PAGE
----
U.K. rock-crit outpost Drowned in Sound is devoting most of its content this week to the question of whether rock-crit outposts will even exist a year, a month, a day from now. After an an editor’s intro referencing new Voice columnist Christopher R. Weingarten’s morbid Twitter-conference star turn (as seen above, still love the hat), we get one-time Voice columnist Everett True eulogizing literally-one-time Voice columnist Steven Wells, a rumination on recently shuttered rock mag Plan B, and other such thoughtful/morbid oddities. Dig this guide to being a rock critic, which vacillates between contempt (“Be mentally clear about your own utter irrelevance before you even start”) and profound wisdom (“NEVER Google yourself”).
The best piece so far, though, funnily enough, comes to us from a dude in Mogwai.
Commendably, Stuart Braithwaite resists the probable urge to simply piss on our graves, and instead chews over The Way We Listen to Music Now, how that’s changed, and how it hasn’t. Conclusion:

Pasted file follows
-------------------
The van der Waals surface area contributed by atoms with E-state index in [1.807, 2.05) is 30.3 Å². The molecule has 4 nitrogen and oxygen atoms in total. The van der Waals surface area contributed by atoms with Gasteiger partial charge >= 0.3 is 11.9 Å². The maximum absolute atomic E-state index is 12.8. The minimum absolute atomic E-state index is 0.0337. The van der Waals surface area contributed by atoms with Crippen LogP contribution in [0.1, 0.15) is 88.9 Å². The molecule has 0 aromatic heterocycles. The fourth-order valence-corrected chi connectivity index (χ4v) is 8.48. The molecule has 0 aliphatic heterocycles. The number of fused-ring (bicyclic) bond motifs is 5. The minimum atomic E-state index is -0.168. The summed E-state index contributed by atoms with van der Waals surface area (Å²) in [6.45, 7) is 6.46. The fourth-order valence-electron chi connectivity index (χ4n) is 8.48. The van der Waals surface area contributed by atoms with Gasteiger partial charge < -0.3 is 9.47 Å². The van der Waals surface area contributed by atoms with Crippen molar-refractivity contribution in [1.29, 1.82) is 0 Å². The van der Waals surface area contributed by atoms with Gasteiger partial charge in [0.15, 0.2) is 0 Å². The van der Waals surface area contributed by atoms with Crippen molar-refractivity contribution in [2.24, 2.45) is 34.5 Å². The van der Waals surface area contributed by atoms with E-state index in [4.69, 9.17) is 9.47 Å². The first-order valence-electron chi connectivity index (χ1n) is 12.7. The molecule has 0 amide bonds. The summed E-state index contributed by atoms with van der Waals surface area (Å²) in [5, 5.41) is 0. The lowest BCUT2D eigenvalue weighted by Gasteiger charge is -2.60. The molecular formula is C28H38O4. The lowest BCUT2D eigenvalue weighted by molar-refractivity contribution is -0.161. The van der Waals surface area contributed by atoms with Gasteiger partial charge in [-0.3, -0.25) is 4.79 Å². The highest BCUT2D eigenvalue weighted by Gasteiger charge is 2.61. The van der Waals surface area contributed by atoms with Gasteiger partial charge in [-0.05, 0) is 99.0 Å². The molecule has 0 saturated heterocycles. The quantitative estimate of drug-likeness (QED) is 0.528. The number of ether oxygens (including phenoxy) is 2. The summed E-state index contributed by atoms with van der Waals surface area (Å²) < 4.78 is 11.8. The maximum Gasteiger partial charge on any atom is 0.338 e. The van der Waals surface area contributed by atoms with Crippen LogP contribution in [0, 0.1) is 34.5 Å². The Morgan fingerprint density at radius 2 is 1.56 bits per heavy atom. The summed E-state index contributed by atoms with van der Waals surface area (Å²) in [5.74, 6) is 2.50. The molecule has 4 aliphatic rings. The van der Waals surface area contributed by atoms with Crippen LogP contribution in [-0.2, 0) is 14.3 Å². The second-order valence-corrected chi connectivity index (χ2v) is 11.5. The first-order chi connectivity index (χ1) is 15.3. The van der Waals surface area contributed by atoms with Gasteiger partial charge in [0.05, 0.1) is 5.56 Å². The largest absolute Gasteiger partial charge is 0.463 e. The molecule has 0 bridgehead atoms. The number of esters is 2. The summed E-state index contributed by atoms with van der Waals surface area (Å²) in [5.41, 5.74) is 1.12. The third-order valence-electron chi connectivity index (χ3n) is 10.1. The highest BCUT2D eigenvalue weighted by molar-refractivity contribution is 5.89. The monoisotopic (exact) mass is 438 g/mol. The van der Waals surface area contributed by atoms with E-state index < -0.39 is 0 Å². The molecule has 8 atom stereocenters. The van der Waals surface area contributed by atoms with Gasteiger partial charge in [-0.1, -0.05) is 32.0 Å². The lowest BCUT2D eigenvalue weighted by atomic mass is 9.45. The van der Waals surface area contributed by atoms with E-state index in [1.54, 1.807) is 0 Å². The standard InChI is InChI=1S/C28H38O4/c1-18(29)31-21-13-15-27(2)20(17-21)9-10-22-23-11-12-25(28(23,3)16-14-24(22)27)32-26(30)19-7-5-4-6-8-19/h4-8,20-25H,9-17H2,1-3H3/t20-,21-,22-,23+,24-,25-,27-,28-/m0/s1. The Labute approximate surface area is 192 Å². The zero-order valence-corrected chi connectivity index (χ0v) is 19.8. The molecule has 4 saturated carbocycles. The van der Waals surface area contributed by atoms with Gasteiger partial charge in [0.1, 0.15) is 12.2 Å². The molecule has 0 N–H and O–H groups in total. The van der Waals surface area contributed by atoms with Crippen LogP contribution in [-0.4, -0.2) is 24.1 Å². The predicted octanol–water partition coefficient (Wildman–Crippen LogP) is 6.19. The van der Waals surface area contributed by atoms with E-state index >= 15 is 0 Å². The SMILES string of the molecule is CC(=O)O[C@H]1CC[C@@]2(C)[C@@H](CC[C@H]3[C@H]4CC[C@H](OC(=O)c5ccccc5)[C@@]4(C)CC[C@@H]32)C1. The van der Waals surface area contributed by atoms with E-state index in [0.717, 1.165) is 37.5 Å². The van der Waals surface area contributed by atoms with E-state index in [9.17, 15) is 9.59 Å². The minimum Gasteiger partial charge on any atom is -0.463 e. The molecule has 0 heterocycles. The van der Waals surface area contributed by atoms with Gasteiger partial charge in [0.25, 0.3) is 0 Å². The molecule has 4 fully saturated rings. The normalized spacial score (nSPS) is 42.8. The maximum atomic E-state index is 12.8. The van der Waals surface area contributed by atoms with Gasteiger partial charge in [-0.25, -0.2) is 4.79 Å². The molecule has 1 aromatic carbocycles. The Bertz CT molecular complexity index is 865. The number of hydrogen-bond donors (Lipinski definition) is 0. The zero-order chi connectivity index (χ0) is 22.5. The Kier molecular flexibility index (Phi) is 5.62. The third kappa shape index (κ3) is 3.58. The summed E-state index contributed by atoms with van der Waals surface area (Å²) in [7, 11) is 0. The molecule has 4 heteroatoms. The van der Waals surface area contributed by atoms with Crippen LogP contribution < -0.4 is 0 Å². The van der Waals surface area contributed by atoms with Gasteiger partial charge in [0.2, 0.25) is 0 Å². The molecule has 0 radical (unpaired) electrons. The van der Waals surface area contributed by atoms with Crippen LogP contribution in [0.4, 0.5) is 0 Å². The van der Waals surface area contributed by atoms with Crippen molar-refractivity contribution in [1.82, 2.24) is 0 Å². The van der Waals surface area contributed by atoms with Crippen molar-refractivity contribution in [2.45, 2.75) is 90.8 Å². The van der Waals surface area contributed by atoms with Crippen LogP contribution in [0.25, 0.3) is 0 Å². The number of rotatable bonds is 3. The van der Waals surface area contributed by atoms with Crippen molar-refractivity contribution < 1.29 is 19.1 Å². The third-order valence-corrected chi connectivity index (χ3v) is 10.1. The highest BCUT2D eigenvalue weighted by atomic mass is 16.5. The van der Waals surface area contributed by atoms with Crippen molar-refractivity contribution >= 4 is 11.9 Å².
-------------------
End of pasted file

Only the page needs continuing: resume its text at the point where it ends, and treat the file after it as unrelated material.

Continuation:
When I was younger I used to think that the only reason that Labradford sold a fraction of the amount of record Robbie Williams did was because people hadn’t had the chance to hear them. I was wrong. So. Fucking. Wrong.
In 2009 the source of critical opinion has changed but the outcome is the exact same. Swap 90s NME for 00s Pitchfork and people are still willing to buy into pretty much anything they are presented with. Both publications have of course championed some great music but isn’t it a little bit sad that with all the music now at our fingertips we still need someone else to tell us what to like?
Yeah that pretty much sums it up.
This article from the Village Voice Archive was posted on July 14, 2009